Showcasing Successful Partnerships

Governors’ and Trustees’ Annual Conference Report November 2022

Schools do not exist in isolation. They are part of a larger system. Therefore, it is only right that, as system leaders, their Governors and Trustees should naturally not only focus on their own schools as organisations, but also on how their schools fit into the system and how they can benefit from it. This almost certainly will necessitate working collaboratively, forming coalitions, and forging partnerships.

The London Borough of Newham holds some excellent examples of partnerships, which are nationally renowned and which work with schools to improve the outcomes for children to prepare them for the future.

This year’s Governors’ and Trustees’ Annual Conference, held on Thursday 24 November 2022, show-cased some of Newham’s most successful partnerships, hearing voices from the Local Authority, the East London Research School, the London District East Teaching School Hub, the New Vision Hub, the London North East Maths Hub, Newham Learning, and our very own Newham Partnership Working (The Education Space).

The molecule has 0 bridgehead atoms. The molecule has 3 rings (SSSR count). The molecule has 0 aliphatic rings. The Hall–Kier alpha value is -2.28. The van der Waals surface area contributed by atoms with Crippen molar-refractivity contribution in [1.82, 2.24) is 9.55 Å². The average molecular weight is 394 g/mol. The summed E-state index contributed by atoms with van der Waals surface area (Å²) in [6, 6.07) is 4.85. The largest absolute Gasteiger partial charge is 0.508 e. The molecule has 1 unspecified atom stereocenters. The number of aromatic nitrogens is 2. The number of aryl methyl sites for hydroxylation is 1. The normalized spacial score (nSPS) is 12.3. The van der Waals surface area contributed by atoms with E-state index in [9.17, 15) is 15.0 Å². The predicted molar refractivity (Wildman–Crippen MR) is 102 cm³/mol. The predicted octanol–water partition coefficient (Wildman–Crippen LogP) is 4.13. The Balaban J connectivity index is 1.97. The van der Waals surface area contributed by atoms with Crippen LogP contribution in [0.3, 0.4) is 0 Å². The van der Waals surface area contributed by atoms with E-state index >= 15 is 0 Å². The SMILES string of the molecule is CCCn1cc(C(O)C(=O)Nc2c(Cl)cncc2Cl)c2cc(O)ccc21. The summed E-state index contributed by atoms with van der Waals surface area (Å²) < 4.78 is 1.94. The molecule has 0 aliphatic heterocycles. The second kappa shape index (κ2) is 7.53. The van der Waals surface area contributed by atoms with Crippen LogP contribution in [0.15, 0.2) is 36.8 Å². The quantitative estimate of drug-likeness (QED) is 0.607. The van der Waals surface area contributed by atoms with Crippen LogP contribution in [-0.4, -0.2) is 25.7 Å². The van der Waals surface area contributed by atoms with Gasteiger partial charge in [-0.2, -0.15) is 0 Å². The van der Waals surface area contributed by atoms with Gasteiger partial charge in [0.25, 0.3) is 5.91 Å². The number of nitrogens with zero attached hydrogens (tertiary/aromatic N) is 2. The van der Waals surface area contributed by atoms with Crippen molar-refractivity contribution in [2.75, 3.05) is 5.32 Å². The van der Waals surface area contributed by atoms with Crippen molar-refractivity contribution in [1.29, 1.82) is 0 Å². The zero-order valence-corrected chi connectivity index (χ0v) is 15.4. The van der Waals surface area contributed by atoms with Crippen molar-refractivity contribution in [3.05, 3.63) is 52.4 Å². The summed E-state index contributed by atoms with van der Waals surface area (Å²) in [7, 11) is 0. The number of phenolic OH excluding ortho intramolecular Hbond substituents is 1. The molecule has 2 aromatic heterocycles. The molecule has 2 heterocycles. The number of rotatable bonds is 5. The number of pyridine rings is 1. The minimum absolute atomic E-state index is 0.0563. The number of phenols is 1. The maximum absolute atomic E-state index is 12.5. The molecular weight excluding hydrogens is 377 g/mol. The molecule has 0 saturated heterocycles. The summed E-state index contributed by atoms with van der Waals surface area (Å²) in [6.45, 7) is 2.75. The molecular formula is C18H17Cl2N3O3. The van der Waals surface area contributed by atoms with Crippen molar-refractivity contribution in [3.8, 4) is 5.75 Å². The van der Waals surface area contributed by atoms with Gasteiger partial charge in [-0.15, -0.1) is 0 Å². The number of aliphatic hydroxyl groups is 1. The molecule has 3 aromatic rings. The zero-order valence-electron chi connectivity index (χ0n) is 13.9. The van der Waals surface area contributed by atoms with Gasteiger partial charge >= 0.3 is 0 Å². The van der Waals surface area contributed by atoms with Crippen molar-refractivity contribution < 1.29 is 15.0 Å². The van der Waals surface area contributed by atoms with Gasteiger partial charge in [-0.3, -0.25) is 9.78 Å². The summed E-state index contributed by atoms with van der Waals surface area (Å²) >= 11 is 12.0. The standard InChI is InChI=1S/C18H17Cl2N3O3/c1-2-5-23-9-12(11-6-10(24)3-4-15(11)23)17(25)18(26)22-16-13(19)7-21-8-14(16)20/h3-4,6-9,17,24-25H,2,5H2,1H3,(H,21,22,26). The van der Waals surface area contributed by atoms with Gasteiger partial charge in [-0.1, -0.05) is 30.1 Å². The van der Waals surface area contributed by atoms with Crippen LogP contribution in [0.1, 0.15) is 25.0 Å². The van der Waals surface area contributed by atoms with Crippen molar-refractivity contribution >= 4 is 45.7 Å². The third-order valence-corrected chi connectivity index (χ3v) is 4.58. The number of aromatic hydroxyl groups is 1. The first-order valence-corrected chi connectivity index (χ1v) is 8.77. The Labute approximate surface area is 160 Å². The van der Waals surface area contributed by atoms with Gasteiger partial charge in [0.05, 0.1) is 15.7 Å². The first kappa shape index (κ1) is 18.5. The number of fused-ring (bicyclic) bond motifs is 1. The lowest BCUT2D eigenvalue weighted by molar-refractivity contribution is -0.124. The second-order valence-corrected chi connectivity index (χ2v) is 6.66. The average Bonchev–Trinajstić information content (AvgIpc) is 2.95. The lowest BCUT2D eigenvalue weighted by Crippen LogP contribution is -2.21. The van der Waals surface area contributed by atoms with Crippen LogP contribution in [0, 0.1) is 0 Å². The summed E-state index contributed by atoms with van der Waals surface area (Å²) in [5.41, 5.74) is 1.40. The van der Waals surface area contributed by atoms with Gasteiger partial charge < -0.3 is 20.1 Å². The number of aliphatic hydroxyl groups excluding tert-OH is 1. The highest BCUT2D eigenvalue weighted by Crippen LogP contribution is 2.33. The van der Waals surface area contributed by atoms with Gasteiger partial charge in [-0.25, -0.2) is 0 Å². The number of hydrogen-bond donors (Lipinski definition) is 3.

Patrick Alexander, Newham’s new Head of Education (Outcomes and Partnerships) opened the conference by setting the local context, reporting that Newham has 94.3% good or outstanding primary and secondary schools (as at October 2022 according to Ofsted inspection ratings), and would be ranked fourth in inner London and eighth nationally.

Patrick presented stats on Newham’s performance in Key Stage 1 Reading, Writing, Maths (above London average), Key Stage 2 higher standard Reading, Writing, Maths (remaining in the top 10 local authorities in England, with attainment ahead of London, England and statistical neighbour averages), and Key Stage 4 GCSE: Attainment 8 (rank position of 17th being the highest the authority has seen since the introduction of new curriculum and assessment structures in 2015/16). Data from schools on A level results 2022 showed that 50% of grades awarded were an A* or A, well ahead of England (36%) and London (39%). Including colleges, Newham’s Average Point Score for each A level showed Newham ranked second nationally.

Patrick reported that Newham had the second lowest number of unknown / not in education, employment or training (NEET), in comparison with East London neighbours and was below the regional average. 61% of school leavers chose to stay in Newham establishments.